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Marcus Smart's playmaking is vital to Celtics' offensive resurgence

Marcus Smart's playmaking is vital to Celtics' offensive resurgence

During the Boston Celtics’ 125-97 walloping of the Utah Jazz on March 23, Marcus Smart attempted just one shot in the first period, yet played one of the best individual quarters I’ve seen outside of a top-15 player this season. 

Across his 12-minute, first-quarter stint, the 28-year-old handed out nine dimes, drilled a triple, forced two turnovers and detonated at least two more possessions defensively. Amid a game with five different All-Stars, Smart was its best player through 12 minutes. By the end of the opening frame, Boston held a 39-24 lead over the NBA’s top offense and cruised to victory, fueled by a season-high 35 assists.

The win marked the Celtics’ 21st victory in 24 tries since Jan. 29. Despite losing two of their last three games, they’re now 47-30 after beginning the year 25-25. A bevy of factors have powered this team’s turnaround, one of which is Smart enjoying the best stretch of his career and it’s been facilitated by a shift in his offensive role for the betterment of everyone.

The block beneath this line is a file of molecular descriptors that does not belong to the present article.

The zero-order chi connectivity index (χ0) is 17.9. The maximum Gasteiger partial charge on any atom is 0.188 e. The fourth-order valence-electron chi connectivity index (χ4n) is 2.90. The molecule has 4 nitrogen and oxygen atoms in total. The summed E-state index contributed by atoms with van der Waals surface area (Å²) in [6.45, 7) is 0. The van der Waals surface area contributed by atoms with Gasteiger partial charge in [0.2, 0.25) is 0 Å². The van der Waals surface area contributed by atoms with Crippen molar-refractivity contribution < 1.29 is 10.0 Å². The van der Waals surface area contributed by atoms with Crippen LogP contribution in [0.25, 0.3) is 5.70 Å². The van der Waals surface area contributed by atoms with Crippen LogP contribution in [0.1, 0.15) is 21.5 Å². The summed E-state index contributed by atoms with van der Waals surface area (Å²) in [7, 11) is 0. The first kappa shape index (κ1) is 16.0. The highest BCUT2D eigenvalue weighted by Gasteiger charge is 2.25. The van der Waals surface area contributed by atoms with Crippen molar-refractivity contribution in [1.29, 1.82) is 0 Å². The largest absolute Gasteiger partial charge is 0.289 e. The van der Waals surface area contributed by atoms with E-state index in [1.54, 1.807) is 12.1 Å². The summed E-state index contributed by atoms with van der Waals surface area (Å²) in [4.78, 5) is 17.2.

Throughout these 27 games (he’s played 25 of them), he’s averaging 13.3 points, 6.8 assists (2.5 turnovers), 3.9 rebounds and 1.4 steals on 56.2% True Shooting (.436/.348/.775 split). Boston has elected to utilize him in more screening actions as the pick man and ball-handler, and entrust him with greater on-ball duties, both of which amplify Jayson Tatum and Jaylen Brown’s talents. 

All the while, his savvy connective passing continues to flourish, thanks to his instantaneous, purposeful decision-making when the ball swings his direction. He’s a daring, frugal distributor, illuminated in part by his 2.6:1 assist-to-turnover ratio. That metric never captures the whole passing picture, but it's a useful snapshot for him.